Simplicity was key in Higher Feeling‘s meditative reflection on bardo, a state of existence between death and rebirth that can be found in Tibetan Buddhism. Floating vocals guided one through uncertain ethereal planes, and the screen cycled through a rainbow spectrum of colors in slow, rolling succession. Although there is not much to expressively write about, the sounds and sights commanded attention through their soothing simplicity, which were intended for deep concentration and healing in a chaotic time. “this is so pleasing,” commented Twitch user thereasweetheart. “i’m so emotional and sad right now, but this is giving me a sense of calm.”


Blips, bloops, bell tolls, and ambiguous scratching noises introduced a peculiar set by Matt Henderson aka aesthetic.stalemate, which started off with what looked like a rotating cosmic game board full of marbles and rainbow electrical circuits. “What does it all mean?” one started to wonder… when suddenly, out popped a lone white keyboard… then one digital hand to tingle its keys… then another… to launch full-on into circus music…? That went on for a moment, until at last, the camera zoomed out to reveal the entire virtual scene.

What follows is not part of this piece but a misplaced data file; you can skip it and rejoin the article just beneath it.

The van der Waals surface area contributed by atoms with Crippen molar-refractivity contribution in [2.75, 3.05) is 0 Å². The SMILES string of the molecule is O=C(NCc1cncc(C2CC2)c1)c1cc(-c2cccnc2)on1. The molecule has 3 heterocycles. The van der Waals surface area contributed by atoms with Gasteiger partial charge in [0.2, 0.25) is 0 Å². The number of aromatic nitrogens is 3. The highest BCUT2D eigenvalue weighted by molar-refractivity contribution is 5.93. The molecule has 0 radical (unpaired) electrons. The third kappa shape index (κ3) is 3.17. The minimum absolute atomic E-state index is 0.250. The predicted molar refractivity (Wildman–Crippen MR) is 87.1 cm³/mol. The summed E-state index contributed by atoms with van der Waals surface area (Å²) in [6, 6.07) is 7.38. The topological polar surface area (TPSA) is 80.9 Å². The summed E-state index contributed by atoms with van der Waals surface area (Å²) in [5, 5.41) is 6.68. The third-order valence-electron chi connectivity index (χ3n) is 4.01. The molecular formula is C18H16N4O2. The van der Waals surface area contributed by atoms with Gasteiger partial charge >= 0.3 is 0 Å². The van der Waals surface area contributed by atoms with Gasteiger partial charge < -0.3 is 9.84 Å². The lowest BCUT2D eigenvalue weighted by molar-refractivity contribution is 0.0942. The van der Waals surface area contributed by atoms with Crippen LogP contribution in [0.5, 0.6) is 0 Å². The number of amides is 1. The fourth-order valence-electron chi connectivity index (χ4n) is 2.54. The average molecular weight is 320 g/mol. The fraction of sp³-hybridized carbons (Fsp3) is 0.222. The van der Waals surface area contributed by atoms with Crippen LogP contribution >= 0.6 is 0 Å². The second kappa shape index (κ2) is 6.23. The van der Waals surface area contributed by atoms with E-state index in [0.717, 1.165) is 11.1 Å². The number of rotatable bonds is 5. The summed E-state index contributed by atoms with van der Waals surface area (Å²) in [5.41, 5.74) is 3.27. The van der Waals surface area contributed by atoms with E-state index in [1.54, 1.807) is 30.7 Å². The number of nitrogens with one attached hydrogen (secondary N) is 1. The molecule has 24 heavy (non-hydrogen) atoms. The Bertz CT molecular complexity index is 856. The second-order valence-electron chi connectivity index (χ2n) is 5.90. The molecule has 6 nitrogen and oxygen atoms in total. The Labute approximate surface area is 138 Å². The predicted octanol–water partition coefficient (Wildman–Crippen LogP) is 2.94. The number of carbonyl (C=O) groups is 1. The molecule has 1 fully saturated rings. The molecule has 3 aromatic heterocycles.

Standing in the middle of the cosmic game board was an invisible “person,” whose bodily contours were outlined by 3-D-rendered clothing, consisting of: a pair of gloves that looked like human hands, cut off at the elbow; a surgical face mask; a shower cap. Everything else was invisible, revealing the world beyond them. This animated person (or was it a real person, rendered as an animated person?) then gave a musical performance (or was it a work of performance art, cast as a musical performance?) — and to be honest, the piano-playing itself was hardly memorable, considering one’s temptation to make sense of the nonsensical totality of the entire experience. To fast-forward: the set eventually ended with a remix (or was it a cover? or perhaps a remixed cover?) of a classic WEEZER track. Yes, that Weezer. Lord, there is no easy understanding here, but as davideotapeonline offered: “tron meets liberace.” That seems at least 60% apt. The other 40% is… (Watch the replay below.)

Dolphin Midwives